'I Can't Breathe': Six Charged In Death Of Forsyth Inmate
The death of a Forsyth County inmate has been shrouded in mystery for months, but new information came to light Wednesday, including manslaughter charges in connection with John Neville’s death.
“I can’t breathe.”
Three words that have been connected with the deaths of Black men at the hands of law enforcement officers. Men like Eric Garner in 2014 to George Floyd in May of this year.
District attorney Jim O’Neill said Neville uttered those same words as he was held face-down by officers at the Forsyth County jail after a fall from the top bunk of his cell. Neville later died at an area hospital. At a press conference, O’Neill said an autopsy showed he died from complications of being restrained.
“Six counts of involuntary manslaughter were brought forth against six individuals,” he said. “Five of the individuals are former detention officers, and the sixth was for the nurse that was on duty that morning.”
O’Neill told Neville’s two children that his death didn’t have to happen. He went on to invoke the events that followed the death of George Floyd.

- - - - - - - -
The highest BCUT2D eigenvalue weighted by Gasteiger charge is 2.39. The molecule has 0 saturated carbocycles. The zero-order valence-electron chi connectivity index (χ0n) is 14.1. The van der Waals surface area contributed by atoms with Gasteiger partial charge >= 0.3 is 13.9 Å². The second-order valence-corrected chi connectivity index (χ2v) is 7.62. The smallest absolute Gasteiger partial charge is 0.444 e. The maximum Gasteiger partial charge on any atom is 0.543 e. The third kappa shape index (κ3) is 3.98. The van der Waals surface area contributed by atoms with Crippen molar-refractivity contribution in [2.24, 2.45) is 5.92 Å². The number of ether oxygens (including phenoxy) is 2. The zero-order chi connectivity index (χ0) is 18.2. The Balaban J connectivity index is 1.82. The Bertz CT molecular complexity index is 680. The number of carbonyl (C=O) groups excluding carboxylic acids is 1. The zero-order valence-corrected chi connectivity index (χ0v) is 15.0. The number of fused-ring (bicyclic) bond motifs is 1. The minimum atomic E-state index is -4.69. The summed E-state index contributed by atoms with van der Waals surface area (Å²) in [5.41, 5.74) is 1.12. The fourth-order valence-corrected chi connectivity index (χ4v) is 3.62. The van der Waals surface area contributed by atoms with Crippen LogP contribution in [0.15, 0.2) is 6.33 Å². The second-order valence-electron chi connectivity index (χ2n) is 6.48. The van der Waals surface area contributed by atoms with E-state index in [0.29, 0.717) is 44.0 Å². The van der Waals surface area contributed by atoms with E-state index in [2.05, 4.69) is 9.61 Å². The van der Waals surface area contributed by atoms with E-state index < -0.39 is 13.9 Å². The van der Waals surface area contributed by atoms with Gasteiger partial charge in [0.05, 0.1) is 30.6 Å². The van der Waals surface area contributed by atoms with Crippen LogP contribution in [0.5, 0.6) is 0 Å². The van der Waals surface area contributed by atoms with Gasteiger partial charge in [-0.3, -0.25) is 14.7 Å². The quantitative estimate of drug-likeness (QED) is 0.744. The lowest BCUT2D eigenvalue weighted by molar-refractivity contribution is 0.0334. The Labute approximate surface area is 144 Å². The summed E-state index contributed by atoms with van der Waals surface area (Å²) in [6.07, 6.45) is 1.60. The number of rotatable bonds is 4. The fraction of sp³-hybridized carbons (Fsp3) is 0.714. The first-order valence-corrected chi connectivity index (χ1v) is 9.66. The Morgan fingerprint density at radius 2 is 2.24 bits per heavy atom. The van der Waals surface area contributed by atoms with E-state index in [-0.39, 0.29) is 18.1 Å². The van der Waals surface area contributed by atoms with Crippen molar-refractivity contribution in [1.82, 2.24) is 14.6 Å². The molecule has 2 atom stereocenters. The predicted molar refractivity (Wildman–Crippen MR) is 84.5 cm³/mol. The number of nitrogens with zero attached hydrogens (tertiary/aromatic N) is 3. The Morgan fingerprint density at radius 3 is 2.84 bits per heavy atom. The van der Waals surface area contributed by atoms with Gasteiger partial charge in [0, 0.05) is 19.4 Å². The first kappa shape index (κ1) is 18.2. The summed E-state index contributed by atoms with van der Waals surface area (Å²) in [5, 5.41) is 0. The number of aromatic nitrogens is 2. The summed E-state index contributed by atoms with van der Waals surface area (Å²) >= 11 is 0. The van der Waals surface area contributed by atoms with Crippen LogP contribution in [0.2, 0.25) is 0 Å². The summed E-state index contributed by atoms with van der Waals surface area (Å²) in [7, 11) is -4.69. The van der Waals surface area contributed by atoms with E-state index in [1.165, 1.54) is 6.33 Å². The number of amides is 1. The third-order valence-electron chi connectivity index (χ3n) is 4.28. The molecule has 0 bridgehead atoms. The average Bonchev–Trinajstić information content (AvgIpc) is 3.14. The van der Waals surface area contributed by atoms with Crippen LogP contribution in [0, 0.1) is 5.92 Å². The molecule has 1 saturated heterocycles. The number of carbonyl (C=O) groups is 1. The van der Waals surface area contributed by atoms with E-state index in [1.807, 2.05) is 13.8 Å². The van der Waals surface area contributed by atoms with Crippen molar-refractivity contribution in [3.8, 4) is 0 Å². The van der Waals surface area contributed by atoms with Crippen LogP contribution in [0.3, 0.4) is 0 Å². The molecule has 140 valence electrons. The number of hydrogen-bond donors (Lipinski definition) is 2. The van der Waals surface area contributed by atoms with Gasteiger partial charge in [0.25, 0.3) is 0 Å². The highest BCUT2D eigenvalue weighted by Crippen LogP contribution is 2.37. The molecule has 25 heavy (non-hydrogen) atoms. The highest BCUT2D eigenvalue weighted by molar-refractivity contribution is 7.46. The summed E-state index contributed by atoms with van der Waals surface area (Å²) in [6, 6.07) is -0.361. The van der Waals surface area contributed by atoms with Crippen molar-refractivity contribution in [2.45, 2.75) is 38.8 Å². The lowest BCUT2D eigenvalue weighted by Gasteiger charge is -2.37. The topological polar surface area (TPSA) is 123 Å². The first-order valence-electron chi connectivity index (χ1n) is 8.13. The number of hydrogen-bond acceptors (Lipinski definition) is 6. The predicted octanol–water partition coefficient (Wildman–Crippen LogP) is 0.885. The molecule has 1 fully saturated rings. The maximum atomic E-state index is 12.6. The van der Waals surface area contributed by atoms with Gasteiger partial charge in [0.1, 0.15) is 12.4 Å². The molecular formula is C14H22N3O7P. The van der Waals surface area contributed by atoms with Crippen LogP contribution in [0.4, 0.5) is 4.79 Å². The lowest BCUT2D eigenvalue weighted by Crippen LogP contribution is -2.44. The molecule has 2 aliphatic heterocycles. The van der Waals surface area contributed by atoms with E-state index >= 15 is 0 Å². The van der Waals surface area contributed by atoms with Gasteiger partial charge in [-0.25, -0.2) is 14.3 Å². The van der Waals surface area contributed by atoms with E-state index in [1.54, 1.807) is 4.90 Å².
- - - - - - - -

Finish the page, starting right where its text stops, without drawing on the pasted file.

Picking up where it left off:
“We have all been witnesses to the unrest that has gripped our world over the last several weeks,” he said. “As it relates to your father, Mr. Neville, his death was avoidable, and that is a tragic, singular fact.”
O’Neill did not answer questions or provide access to the surveillance video of the incident, leaving some issues in the case unanswered for now. They include — what was it about the officer’s actions that made them culpable in Neville’s death, and why was the nurse charged?
Family attorney Michael Grace said the family, though still grieving, is appreciative of the way the sheriff’s and district attorney’s office have handled the case.
He said people have been frustrated because the video has not been released, but that it was withheld at the request of the family.
“The family has seen it and they are quite devastated by it,” he said.
Grace also asked protesters not to do anything that would dishonor Neville’s memory.